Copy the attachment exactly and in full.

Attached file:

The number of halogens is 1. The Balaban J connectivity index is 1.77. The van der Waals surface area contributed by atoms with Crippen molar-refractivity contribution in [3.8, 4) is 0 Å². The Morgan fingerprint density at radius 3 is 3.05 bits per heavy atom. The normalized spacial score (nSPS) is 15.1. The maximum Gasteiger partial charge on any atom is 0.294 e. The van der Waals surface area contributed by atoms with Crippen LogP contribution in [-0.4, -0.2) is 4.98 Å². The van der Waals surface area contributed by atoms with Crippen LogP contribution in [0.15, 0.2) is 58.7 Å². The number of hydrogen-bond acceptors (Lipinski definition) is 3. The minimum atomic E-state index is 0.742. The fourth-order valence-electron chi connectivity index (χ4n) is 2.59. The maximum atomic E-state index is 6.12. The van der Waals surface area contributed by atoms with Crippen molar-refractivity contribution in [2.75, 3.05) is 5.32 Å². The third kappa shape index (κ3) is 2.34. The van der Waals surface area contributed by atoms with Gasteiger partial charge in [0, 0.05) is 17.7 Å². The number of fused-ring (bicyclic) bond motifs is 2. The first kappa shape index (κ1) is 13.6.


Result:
The number of halogens is 1. The Balaban J connectivity index is 1.77. The van der Waals surface area contributed by atoms with Crippen molar-refractivity contribution in [3.8, 4) is 0 Å². The Morgan fingerprint density at radius 3 is 3.05 bits per heavy atom. The normalized spacial score (nSPS) is 15.1. The maximum Gasteiger partial charge on any atom is 0.294 e. The van der Waals surface area contributed by atoms with Crippen LogP contribution in [-0.4, -0.2) is 4.98 Å². The van der Waals surface area contributed by atoms with Crippen LogP contribution in [0.15, 0.2) is 58.7 Å². The number of hydrogen-bond acceptors (Lipinski definition) is 3. The minimum atomic E-state index is 0.742. The fourth-order valence-electron chi connectivity index (χ4n) is 2.59. The maximum atomic E-state index is 6.12. The van der Waals surface area contributed by atoms with Crippen molar-refractivity contribution in [2.75, 3.05) is 5.32 Å². The third kappa shape index (κ3) is 2.34. The van der Waals surface area contributed by atoms with Gasteiger partial charge in [0, 0.05) is 17.7 Å². The number of fused-ring (bicyclic) bond motifs is 2. The first kappa shape index (κ1) is 13.6.